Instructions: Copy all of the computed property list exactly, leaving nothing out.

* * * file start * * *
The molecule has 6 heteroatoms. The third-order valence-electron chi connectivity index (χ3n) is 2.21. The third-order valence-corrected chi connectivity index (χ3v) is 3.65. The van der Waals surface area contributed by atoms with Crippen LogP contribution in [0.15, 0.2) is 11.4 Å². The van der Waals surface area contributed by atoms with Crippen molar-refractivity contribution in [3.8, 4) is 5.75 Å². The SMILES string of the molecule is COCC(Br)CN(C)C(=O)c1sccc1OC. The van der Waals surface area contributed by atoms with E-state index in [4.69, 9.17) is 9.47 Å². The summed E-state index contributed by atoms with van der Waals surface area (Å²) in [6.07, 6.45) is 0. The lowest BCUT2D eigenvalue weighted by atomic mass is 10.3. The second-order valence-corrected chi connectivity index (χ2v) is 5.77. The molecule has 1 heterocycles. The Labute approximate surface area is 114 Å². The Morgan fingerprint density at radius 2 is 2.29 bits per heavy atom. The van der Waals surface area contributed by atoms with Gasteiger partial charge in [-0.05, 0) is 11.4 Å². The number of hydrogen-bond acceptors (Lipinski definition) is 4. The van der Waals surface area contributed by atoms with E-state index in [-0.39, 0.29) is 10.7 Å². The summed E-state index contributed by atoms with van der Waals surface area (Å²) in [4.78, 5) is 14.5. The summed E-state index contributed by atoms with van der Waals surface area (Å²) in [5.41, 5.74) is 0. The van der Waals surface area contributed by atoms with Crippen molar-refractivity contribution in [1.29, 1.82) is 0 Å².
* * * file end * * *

The molecule has 6 heteroatoms. The third-order valence-electron chi connectivity index (χ3n) is 2.21. The third-order valence-corrected chi connectivity index (χ3v) is 3.65. The van der Waals surface area contributed by atoms with Crippen LogP contribution in [0.15, 0.2) is 11.4 Å². The van der Waals surface area contributed by atoms with Crippen molar-refractivity contribution in [3.8, 4) is 5.75 Å². The SMILES string of the molecule is COCC(Br)CN(C)C(=O)c1sccc1OC. The van der Waals surface area contributed by atoms with E-state index in [4.69, 9.17) is 9.47 Å². The summed E-state index contributed by atoms with van der Waals surface area (Å²) in [6.07, 6.45) is 0. The lowest BCUT2D eigenvalue weighted by atomic mass is 10.3. The second-order valence-corrected chi connectivity index (χ2v) is 5.77. The molecule has 1 heterocycles. The Labute approximate surface area is 114 Å². The Morgan fingerprint density at radius 2 is 2.29 bits per heavy atom. The van der Waals surface area contributed by atoms with Gasteiger partial charge in [-0.05, 0) is 11.4 Å². The number of hydrogen-bond acceptors (Lipinski definition) is 4. The van der Waals surface area contributed by atoms with E-state index in [-0.39, 0.29) is 10.7 Å². The summed E-state index contributed by atoms with van der Waals surface area (Å²) in [4.78, 5) is 14.5. The summed E-state index contributed by atoms with van der Waals surface area (Å²) in [5.41, 5.74) is 0. The van der Waals surface area contributed by atoms with Crippen molar-refractivity contribution in [1.29, 1.82) is 0 Å².